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As Long as We Remember...

January 10, 2006

Pulling Up the Moat

Roy Meachum

My first favorite George Delaplaine story: Shortly after moving to Frederick, I reintroduced myself to the News-Post editor and publisher, seeking guidance on the community I had just bought into.

We had met before, when Frederick columnist Richard Lebherz invited me to a newspaper bash held in the Stronghold on Sugar Loaf Mountain. At the time I was still on television. Our meeting had been downright jocular.

Sitting in his office, I encountered a more wary Mr. Delaplaine, whose suspicions surfaced in the pointed remark: "I hope you're not one of those people who want to pull up the moat after them."

Over the years I have repeated the story, sometimes to him; the usual reaction is a smile and nodding head. George's phrase seems vividly applicable to the raging rhubarb triggered by yelling from all those folks who want nobody else in. They want the national moat hauled up.

My former boss and I have never discussed immigrants, legal or otherwise. At the time our respective ancestors came over in creaking wooden ships, the British colonial powers-that-be welcomed anyone willing to stick around.

The Delaplaine pedigree can be found in Maryland history books; the family extends back at least as far as the pre-Revolution era, as confirmed by various local landmarks.

The Meachums came over in two batches: the northern branch through Massachusetts. They pronounce the name with "ch" sounding like "k," which comes closer to the original spelling: Meacum - Latin for "with my." Exactly "what" has been lost in time.

At any rate, I belong to the southern Meachums, who start the second syllable with a "ch" like chewing gum.

According to legend, two Meachum boys landed at Fredericksburg, VA. They were brothers who hired themselves out as 12-year-bond servants to escape Northern Ireland. They belonged to Protestant clans transported, many in prison ships, over from Scotland to hold back the Irish Catholics. We are America's Scotch-Irish, the original rednecks.

The brothers' name - still Meacum - was fixed to a river up in the Piedmont, hard-scrabble country unsuitable for tobacco and the other crops that required labor in large numbers, i.e. slaves. Bond servants differed from their African counterparts chiefly by the fact their servitude's years were fixed and temporary.

The Mechum (the present Southern-style pronunciation) River can be found on today's maps, outside Charlottesville, in Albemarle County. Apparently the brothers' progeny drifted south toward North Carolina; they appear on Civil War rosters as Confederates. Their northern cousins wore blue, of course.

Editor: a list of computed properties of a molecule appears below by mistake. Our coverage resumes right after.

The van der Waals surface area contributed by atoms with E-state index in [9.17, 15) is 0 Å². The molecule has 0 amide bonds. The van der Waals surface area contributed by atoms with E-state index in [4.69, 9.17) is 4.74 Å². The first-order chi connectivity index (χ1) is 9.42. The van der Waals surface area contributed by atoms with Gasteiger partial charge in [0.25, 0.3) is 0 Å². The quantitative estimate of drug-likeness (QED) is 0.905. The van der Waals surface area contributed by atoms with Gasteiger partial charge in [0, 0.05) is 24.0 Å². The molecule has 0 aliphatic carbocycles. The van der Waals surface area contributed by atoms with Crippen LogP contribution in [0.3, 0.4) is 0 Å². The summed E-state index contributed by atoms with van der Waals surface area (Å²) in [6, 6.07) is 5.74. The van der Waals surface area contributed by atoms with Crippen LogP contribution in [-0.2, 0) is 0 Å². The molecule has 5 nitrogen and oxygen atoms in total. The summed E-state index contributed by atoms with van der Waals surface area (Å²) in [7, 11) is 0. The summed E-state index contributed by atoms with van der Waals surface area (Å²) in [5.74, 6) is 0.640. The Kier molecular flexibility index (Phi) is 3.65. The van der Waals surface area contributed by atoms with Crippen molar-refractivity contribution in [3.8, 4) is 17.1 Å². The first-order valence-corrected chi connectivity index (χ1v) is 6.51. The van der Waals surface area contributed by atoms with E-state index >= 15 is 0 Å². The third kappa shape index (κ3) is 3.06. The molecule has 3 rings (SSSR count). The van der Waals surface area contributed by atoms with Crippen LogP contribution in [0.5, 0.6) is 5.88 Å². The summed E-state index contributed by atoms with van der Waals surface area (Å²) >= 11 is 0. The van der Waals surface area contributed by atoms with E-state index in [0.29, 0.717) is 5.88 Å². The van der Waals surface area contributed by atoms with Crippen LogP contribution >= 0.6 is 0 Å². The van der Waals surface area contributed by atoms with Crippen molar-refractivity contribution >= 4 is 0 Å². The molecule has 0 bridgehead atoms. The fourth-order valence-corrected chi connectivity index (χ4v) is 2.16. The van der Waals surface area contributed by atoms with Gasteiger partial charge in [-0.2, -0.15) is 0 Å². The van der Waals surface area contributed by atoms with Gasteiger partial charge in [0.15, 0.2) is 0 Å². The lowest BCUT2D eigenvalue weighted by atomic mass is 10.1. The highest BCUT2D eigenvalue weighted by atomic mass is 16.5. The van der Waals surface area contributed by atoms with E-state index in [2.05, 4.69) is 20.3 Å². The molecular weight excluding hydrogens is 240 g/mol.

The other side of my family can be traced to the parents of my great-grandfather. Samuel Brignac Thompson was born of a Cajun mother and her husband, who had left South Carolina for the California gold rush but went instead down to Louisiana where railroad construction had just gotten under way.

If this business of "begets" bores, I apologize but not very much. The subject here is immigration; not mine up from Louisiana by way of Washington but of the other kind: the appearance among us of so many folks who barely speak English and supposedly rob the public purse by demanding health, education and other benefits that some people strongly assert must be reserved for "real' Americans.

It seemed incumbent upon me to first lay out something of my personal record on who-got-here and when. By the way, I am also able to trace Welsh, German, English and Indians, Iroquois and Cherokee, blood connections.

Of my European forbears, I cannot say when they all showed up over here, but I know no relative came ashore after Abraham Lincoln swore his first presidential oath, in 1861.

My point simply put: Had the first American Meachums successfully pulled up the moat: many of today's anti-immigration voices would be sucking air in some foreign clime.

Having unloaded that peevish observation, I would like to make some more, hopefully of a helpful sort.

In the first place, the so-proclaimed Minute Men movement, which has been invited to organize in Frederick County, have even less chance of barring outsiders than their direct predecessors, the Know Nothing Party and the Ku Klux Klan.

Given my redneck origins, it's more than likely my forebears belonged to one or both. Members of the pre-Civil War American Party were notorious for their secrecy; when asked what their party was all about they claimed to know nothing.

They mounted notorious riots in the early 1850s against all foreigners but especially Catholics, which necessitated in the White House calling out Marines from the Washington Navy Yard. In that instance, cannons were used to disperse the mob intent on killing their prey, Irish families that had settled down in Swampoodle, along what is now North Capitol Street.

The Know Nothings actually named a presidential candidate in 1860. Famous explorer and even more notorious egoist, John C. Fremont, lost the electors in every state except where we live. Maryland provided his sole victory on the party's way out. Not the proudest moment in the history of this Land of Pleasant Living.

To be continued tomorrow.

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